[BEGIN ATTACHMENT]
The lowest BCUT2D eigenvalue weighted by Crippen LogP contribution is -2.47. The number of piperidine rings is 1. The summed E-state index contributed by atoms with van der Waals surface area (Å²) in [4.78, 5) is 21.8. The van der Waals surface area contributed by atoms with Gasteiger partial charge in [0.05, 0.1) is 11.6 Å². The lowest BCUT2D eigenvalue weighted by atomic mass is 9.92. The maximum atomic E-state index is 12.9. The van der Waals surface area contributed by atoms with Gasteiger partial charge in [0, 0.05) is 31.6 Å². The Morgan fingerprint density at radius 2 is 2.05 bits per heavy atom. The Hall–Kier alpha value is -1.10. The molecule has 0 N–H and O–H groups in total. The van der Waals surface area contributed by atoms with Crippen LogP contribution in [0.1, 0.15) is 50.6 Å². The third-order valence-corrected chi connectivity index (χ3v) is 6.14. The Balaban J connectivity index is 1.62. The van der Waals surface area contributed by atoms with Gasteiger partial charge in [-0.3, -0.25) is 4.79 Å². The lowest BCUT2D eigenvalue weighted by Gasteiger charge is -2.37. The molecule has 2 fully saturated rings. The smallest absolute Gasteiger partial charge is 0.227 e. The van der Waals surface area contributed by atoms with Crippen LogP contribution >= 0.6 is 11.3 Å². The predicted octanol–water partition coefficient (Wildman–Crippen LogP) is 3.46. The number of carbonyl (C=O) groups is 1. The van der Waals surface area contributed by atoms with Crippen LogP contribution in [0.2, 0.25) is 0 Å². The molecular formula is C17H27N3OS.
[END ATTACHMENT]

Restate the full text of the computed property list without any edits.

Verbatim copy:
The lowest BCUT2D eigenvalue weighted by Crippen LogP contribution is -2.47. The number of piperidine rings is 1. The summed E-state index contributed by atoms with van der Waals surface area (Å²) in [4.78, 5) is 21.8. The van der Waals surface area contributed by atoms with Gasteiger partial charge in [0.05, 0.1) is 11.6 Å². The lowest BCUT2D eigenvalue weighted by atomic mass is 9.92. The maximum atomic E-state index is 12.9. The van der Waals surface area contributed by atoms with Gasteiger partial charge in [0, 0.05) is 31.6 Å². The Morgan fingerprint density at radius 2 is 2.05 bits per heavy atom. The Hall–Kier alpha value is -1.10. The molecule has 0 N–H and O–H groups in total. The van der Waals surface area contributed by atoms with Crippen LogP contribution in [0.1, 0.15) is 50.6 Å². The third-order valence-corrected chi connectivity index (χ3v) is 6.14. The Balaban J connectivity index is 1.62. The van der Waals surface area contributed by atoms with Gasteiger partial charge in [-0.3, -0.25) is 4.79 Å². The lowest BCUT2D eigenvalue weighted by Gasteiger charge is -2.37. The molecule has 2 fully saturated rings. The smallest absolute Gasteiger partial charge is 0.227 e. The van der Waals surface area contributed by atoms with Crippen LogP contribution >= 0.6 is 11.3 Å². The predicted octanol–water partition coefficient (Wildman–Crippen LogP) is 3.46. The number of carbonyl (C=O) groups is 1. The van der Waals surface area contributed by atoms with Crippen LogP contribution in [0.2, 0.25) is 0 Å². The molecular formula is C17H27N3OS.